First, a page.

I love this shot -- just gorgeous ! The texture of the barnacles is fascinating. Funny about the ad saying "cool passion." Photography is just that, isn't it?

comment by Sean at 06:08 AM (GMT) on 3 June, 2004

I really like the texture on those pillars in the foreground.

comment by montewski at 08:34 AM (GMT) on 3 June, 2004

excellent! as usual! :)

comment by Andrew at 09:09 AM (GMT) on 3 June, 2004

By coincidence, I was just investigating B&W conversion in Photoshop tonight. So far, I've had nice results from this action, which is essentially a slightly more complex and tweakable version of this page's second and third technique merged.

I'm a composition guy first, so that's what I like most about this photo, but it's also great to see such a large depth of field.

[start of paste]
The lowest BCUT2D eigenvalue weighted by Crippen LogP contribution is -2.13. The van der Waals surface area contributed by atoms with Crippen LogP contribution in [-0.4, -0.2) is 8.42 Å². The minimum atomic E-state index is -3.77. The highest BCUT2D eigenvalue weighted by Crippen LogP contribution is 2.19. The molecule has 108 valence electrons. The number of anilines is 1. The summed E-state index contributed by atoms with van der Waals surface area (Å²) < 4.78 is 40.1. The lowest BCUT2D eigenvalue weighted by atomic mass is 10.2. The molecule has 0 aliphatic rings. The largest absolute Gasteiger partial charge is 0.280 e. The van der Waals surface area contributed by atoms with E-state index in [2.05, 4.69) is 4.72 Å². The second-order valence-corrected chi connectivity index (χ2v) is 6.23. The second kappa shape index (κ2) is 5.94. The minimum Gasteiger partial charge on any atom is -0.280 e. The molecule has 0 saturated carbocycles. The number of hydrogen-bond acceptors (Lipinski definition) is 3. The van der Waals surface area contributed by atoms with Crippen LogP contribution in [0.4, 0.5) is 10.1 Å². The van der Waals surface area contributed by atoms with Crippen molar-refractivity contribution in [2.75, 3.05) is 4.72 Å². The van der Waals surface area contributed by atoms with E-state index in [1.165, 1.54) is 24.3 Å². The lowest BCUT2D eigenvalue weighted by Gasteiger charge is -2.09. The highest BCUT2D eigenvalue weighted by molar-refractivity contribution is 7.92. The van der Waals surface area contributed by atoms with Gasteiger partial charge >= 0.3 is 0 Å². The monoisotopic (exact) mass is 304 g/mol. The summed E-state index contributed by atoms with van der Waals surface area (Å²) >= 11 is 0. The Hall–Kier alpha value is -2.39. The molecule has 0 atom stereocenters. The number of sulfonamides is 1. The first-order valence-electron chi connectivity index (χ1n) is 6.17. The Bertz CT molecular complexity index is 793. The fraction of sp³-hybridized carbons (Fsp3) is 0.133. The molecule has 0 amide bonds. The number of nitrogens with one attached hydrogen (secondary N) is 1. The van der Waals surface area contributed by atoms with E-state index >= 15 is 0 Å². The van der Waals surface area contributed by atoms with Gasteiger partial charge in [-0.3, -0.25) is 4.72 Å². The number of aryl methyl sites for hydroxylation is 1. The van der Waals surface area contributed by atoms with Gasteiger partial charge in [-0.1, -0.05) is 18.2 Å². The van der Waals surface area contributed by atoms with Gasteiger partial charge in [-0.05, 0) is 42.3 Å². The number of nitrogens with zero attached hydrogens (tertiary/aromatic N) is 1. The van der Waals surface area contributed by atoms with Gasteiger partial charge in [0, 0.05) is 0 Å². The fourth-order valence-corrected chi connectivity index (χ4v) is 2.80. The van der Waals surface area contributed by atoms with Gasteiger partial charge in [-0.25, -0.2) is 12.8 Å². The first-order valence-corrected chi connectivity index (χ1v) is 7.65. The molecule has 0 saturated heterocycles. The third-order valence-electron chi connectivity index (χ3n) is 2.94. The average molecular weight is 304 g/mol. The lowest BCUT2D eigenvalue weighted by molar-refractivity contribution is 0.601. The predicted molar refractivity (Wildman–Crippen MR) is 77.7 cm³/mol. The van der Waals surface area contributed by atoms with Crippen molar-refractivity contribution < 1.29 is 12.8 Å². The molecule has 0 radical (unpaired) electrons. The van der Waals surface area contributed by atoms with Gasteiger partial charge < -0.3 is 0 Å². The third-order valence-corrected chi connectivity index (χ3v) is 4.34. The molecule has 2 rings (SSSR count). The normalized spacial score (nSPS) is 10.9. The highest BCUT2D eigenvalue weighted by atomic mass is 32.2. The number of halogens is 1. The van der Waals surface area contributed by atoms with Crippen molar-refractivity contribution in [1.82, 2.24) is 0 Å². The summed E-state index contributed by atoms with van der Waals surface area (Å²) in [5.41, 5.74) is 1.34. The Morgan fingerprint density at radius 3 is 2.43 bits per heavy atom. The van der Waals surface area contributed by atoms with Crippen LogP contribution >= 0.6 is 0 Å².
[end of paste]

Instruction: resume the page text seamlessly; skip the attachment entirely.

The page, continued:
comment by Aegir at 11:49 AM (GMT) on 3 June, 2004

I like this one. While it's nice viewing it onscreen, having a print of it would be even better... You ever offer prints at all?

Besides, who'd have thought it, Blackpool, looking nice - shocking. I dare you to nip up the coast and do the same trick with Morecambe, and no shots of the Midland Grand allowed... ;]

comment by PCG at 12:00 PM (GMT) on 3 June, 2004

There is also one more method that I know of: create an adjustment layer with Gradient Map; choose the gradient of your choise (black to white in this case); double click the gradient - you'll go to the gradient editor; click the black color stop and move the midpoint cursor to your choise. There you go.
As for your photo, Dave: liked it very much but I was attracted mostly to the shapes of the pillars. have you thought of cropping the scenery in order to get a composition based only on them?